View Full Version : Transferring Raid to new system
08-08-2003, 05:45 PM
I have an existing raid setup and I am about to upgrade my computer. I was just wondering if any of your knew how I could transfer my existing raid to a new system. Do I just setup the new raid the same way I did the old and then plug in my drives? I am running the raid using 2 80gig harddrives and it is filled up and I don't want to lose any of the data. I believe the new system has raid133. My old one had raid100. Any help would be much appreciated. Thanks!
08-09-2003, 02:29 AM
So you're using a motherboard-integrated controller?
That might be a problem. You see, RAID controllers have their own HD controller and memory (and BIOS), so if you had the controller as a PCI card you could then move the card and drives to the new motherboard and AFAIK you should be able to keep everything. Since your controller(s) are integrated into the motherboard, you cannot keep the RAID container info with the drives.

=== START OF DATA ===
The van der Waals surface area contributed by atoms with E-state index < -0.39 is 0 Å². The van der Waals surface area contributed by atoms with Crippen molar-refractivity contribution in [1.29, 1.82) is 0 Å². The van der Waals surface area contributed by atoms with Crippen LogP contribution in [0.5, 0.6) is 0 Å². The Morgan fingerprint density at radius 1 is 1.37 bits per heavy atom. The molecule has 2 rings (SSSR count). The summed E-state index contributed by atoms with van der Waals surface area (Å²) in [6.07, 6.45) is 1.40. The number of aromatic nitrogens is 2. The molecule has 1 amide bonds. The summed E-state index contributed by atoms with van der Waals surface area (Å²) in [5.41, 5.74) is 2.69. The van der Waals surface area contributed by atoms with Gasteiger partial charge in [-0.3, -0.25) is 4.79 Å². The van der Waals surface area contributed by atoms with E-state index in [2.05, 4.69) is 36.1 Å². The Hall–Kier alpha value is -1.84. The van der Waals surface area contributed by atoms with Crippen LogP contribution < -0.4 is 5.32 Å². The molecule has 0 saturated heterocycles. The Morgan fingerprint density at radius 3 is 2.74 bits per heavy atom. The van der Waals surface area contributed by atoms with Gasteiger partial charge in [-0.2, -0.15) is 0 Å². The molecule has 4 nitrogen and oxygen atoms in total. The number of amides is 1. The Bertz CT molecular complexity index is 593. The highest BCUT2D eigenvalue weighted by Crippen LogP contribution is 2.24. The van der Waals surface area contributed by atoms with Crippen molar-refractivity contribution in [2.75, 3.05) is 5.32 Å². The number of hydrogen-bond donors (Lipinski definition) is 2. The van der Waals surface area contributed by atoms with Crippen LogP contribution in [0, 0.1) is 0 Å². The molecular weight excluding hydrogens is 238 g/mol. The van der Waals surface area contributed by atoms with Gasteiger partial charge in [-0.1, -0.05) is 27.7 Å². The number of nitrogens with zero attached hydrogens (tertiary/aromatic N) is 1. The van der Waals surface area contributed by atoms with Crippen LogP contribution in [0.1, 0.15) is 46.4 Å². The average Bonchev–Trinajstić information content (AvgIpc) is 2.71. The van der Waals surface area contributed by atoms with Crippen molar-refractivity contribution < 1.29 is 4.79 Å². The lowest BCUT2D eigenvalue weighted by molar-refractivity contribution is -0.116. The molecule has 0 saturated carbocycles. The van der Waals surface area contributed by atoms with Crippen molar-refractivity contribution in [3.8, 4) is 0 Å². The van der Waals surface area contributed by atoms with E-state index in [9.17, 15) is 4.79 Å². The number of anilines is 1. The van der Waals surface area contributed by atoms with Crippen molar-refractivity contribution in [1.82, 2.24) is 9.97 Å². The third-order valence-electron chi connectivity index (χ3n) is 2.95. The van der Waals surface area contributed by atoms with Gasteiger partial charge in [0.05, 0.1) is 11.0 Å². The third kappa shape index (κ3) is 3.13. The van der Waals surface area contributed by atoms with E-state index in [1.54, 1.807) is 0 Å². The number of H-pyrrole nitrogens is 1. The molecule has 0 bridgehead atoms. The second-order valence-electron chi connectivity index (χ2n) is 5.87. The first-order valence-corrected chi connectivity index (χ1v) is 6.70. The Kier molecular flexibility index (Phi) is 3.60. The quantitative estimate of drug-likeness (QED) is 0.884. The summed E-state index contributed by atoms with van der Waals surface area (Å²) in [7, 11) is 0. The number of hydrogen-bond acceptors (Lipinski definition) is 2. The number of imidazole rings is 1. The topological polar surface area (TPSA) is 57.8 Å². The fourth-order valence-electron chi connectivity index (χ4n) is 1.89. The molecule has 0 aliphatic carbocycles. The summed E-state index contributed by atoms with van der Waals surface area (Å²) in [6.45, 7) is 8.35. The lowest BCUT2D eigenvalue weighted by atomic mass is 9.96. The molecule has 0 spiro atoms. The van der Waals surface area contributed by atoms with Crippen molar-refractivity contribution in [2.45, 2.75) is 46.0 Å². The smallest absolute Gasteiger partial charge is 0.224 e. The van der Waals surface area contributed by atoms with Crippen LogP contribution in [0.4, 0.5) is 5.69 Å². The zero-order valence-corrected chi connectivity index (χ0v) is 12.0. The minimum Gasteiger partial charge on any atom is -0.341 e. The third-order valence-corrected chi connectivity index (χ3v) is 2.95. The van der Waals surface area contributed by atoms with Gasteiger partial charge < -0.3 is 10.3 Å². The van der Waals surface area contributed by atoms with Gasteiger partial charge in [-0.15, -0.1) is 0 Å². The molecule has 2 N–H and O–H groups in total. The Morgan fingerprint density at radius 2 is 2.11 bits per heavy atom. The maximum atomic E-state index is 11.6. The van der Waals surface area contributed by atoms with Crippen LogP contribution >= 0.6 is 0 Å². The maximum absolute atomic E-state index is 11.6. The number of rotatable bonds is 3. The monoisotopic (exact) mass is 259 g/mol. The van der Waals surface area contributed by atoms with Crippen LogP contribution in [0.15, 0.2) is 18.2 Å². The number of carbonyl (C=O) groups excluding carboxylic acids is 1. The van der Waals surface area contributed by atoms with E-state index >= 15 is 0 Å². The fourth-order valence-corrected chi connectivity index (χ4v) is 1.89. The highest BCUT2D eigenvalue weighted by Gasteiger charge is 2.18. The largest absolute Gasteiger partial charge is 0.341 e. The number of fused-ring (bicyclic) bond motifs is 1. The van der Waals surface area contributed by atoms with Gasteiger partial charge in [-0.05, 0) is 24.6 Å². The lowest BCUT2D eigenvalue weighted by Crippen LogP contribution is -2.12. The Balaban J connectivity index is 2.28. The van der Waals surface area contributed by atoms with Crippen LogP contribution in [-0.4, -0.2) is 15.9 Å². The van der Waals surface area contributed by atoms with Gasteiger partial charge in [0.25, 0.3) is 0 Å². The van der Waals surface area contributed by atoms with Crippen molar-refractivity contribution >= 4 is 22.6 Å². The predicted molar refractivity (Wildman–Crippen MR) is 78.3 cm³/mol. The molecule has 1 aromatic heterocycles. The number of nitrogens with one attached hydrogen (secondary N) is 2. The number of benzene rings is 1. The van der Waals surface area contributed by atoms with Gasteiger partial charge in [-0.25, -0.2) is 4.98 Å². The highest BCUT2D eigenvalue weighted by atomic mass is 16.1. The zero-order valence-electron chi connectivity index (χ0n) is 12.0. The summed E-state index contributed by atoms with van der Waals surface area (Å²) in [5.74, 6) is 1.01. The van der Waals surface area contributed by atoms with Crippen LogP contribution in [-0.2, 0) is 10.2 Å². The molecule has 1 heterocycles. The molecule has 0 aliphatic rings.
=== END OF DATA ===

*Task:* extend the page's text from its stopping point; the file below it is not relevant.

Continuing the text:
Now, you might be able to build a new array without loosing all of the info on your disks, but in my experiance, once you make a new array/container the info on the drives is lost.
Hopefully someone else here might know for sure if this can be done. The other option is to get in touch with someone from your hard drive or motherboard customer support and ask them if you can move disks to a new RAID controller without loosing the data on the drives.
In either case I'd strongly recomend you backup any folders/files you don't want to loose onto external HD/CD/DVD/tape (if you have it) before you do anything.
Sorry I couldn't be more definative...but I don't know for sure. I do believe you'll loose the data.
08-09-2003, 03:56 AM
Yeah, my MB has integrated raid. I'm pretty sure I can't transfer since my new comp will have raid 133 and I am currently using raid 100. It looks as though I will have to just backup my data.
Thanks for your help!
08-09-2003, 05:24 AM
I don't think it's a good idea to keep any data you don't want to lose on a raid zero array in the first place. It's taking more than twice the risk of losing it.
01-15-2006, 06:00 AM
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